“Through this deal, we have taken a rightful step within the framework of international law against the stances imposed by Greece and the Greek Cypriot Administration, opposing the claims of maritime jurisdictions aiming to confine our country to the Gulf of Antalya,” Erdogan said.

Erdogan also stated during a televised interview that “other international actors cannot carry out exploration activities in the areas that Turkey marked in the [Turkish-Libyan] memorandum. Southern Cyprus, Egypt, Greece, and Israel cannot establish a natural gas transmission line without  Turkey’s consent, we will not tolerate any action in this regard, and everything we do is consistent with international maritime law. “

Regarding the signed deal between Turkey and Libya, Greece turned to the US and requested the European Union to impose sanctions on Turkey over a Libyan- Turkish deal outlining the maritime borders between the two countries. it. It also ordered the expulsion of the Libyan ambassador.

 In addition, Greek leadership boosted its military garrison on Crete after Turkey’s decision to send ships in search for oil and gas in its recently claimed areas under the agreement.  Greece also warned Turkey that it will send its naval forces in the confrontation of the Turkish drillships.

Cyprus also stated that it will purse Turkey in the international court of justice in the Hague, and got the EU’s support accordingly. 

The EU leaders stated that The Libyan- Turkish deal violates the sovereign rights of third countries and does not comply with the Law of the Sea. In this regard, Turkish Foreign Ministry spokesman Hami Aksoy said in a statement. “The European Union has no authority to decide maritime jurisdiction and the EU is not an international court, they cannot give a verdict on the legality of the Libyan agreement,”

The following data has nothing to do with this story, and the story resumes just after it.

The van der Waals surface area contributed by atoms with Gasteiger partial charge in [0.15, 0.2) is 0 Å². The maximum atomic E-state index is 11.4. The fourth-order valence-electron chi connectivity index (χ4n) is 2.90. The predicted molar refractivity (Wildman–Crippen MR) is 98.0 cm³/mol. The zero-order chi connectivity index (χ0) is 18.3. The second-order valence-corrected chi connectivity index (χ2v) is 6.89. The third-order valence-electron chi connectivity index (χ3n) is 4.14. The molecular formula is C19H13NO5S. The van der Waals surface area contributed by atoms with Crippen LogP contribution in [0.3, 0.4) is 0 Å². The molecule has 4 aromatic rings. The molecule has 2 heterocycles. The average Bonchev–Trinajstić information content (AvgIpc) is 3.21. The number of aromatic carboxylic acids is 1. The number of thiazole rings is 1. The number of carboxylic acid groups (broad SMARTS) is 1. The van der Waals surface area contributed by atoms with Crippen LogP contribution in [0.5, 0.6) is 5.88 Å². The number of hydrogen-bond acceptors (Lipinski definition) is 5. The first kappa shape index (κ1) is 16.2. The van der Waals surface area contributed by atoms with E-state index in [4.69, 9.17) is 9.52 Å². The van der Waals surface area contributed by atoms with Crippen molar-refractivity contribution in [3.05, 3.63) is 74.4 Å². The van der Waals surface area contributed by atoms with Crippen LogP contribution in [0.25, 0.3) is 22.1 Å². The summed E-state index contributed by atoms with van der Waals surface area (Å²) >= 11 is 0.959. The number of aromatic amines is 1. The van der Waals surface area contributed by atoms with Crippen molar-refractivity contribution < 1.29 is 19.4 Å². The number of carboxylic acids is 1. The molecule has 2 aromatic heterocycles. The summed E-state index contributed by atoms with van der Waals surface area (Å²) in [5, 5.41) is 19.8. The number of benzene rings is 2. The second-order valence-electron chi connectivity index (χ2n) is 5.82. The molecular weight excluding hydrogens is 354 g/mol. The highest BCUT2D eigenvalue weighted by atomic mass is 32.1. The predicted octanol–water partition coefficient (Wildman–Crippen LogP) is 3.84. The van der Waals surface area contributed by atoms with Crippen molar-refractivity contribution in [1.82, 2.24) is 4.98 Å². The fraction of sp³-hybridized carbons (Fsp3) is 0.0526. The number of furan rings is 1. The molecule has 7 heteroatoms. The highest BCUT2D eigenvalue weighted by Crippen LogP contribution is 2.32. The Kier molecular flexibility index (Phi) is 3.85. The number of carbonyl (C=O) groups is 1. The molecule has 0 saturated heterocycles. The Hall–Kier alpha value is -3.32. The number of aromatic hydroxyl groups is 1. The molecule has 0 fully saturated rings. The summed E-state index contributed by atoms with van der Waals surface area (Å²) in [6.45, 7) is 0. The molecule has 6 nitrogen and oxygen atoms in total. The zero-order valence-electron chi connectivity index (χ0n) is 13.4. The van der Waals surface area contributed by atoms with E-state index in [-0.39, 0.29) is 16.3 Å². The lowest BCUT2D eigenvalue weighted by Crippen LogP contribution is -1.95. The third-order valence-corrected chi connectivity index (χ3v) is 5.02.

In this regard, Talks between the Turkish president, Recep Tayyip Erdoğan, and the Greek prime minister, Kyriakos Mitsotakis did not foreshadow any positive signs to tackle the newly- emerged crisis over the abrupt Turkish-Libyan claim to an EEZ.

The standoff between Turkey and Greece is part of a long-running dispute on drilling rights in the Mediterranean, as well as a result of the Libyan UN-recognized government’s need for a strong outside actor like Turkey, which supports it to hold on to the capital.

To conclude, Greece and Turkey are at loggerheads over a host of issues since the partition of the island of Cyprus after Turkey’s 1974 invasion. Tensions are escalating because of Turkish drilling off Cyprus and the EU’s sanctions imposed on Turkey accordingly. Political analysts and commentators are not ruling out the possibility of multilateral conflict turned into a regional war among countries that have been experiencing severe political tensions long years ago due to the huge strategic reserves of oil and gas. 


  • NYCFPA Editorial

    The New York Center for Foreign Policy Affairs (NYCFPA) is a policy, research, and educational organization headquartered in New York State with an office in Washington D.C. NYCFPA is an independent, non-profit, non-partisan, institution devoted to conducting in-depth research and analysis on every aspect of American foreign policy and its impact around the world. The organization is funded by individual donors. The organization receives no corporate or government donations.